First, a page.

The first challenge would be the availability of water, IndiaSpend said in its June report. Groundwater in India is depleting at an unsustainable rate, and 40% of India’s population will have no access to drinking water by 2030. By 2050, water stress will cause a 6% loss in its gross domestic product when the demand for water will exceed supply. This scarcity of water will also increase the country’s health burden: Currently, 200,000 Indians die every year due to inadequate access to safe water.
Under the ‘Nal Se Jal’ scheme, the government aims to supply 55 litres of piped water per person per day. Currently, no more than 18.41% of rural houses have access to piped water, showing up the scale of infrastructure-building required to connect 16% houses to piped water every year until the end of 2024 to reach the target.
In the ‘Nal Se Jal’ scheme, “we are giving more preference to infrastructure” and neglecting the importance of local water bodies, Mahreen Matto, water management expert at the Delhi-based think-tank Centre for Science and Environment, wrote in Down To Earth in July 2019. “...the moot questions are: what will happen if there is no water to supply? What will happen to all the wastewater that gets generated?”
Prime Minister Narendra Modi on many occasions in 2019 announced plans to rid the country of single-use plastic by 2022.
After this, many states, public and private organisations moved towards plastic-free processes. Most prominent declarations were: Odisha, Goa and Andhra Pradesh banned single-use plastic; Assam government banned it in the secretariat premises; Kolkata municipal corporation banned it in the city; the Airports Authority of India banned it in more than 40% of its airports.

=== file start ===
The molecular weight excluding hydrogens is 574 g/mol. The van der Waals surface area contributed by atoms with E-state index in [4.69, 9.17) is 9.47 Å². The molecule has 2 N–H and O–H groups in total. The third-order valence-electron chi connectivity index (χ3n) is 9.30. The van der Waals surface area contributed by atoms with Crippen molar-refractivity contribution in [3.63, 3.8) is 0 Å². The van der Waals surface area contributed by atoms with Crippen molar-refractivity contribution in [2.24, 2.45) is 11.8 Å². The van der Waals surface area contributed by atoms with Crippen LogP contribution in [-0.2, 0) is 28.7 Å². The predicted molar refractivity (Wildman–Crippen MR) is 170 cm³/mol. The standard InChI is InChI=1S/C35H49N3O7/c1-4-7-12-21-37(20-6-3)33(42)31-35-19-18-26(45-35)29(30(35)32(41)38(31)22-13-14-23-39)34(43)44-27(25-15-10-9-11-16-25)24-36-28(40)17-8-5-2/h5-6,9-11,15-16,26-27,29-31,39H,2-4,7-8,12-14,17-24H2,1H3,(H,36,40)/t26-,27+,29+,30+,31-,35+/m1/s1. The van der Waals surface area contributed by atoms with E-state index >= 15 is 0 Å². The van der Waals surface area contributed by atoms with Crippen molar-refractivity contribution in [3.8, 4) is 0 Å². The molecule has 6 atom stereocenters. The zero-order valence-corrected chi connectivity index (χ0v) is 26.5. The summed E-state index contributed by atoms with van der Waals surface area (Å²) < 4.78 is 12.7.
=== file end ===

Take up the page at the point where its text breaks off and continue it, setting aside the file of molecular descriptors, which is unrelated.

India generates 9.46 million tonnes of plastic waste annually--946,000 truckloads at 10 tonnes a truck--of which 40% remains uncollected, as per an August 2019 study by Un-Plastic Collective, a voluntary multi-stakeholder initiative to eliminate plastic pollution and move towards a circular economy.
It mostly ends up choking landfills, drains and rivers and flows into the sea where it is ingested by marine animals. It leaches into the soil and water, contaminating the natural environment with poisonous dioxins, as IndiaSpend reported on April 2, 2019.
Accurate data on plastic waste generation, collection and disposal are integral to how a country formulates its policy on waste management, but the country’s official numbers are incomplete, our report said. India is unlikely to be free of single-use plastic by 2022 as the annual plastic consumption is expected to cross 20 million tonnes in 2020.
Despite the notification of the Plastic Waste Management Rules, 2016, and amendments made two years later, most cities and towns are not able to efficiently implement the rules, as IndiaSpend reported on April 18, 2019.
(Tripathi is an IndiaSpend reporting fellow.)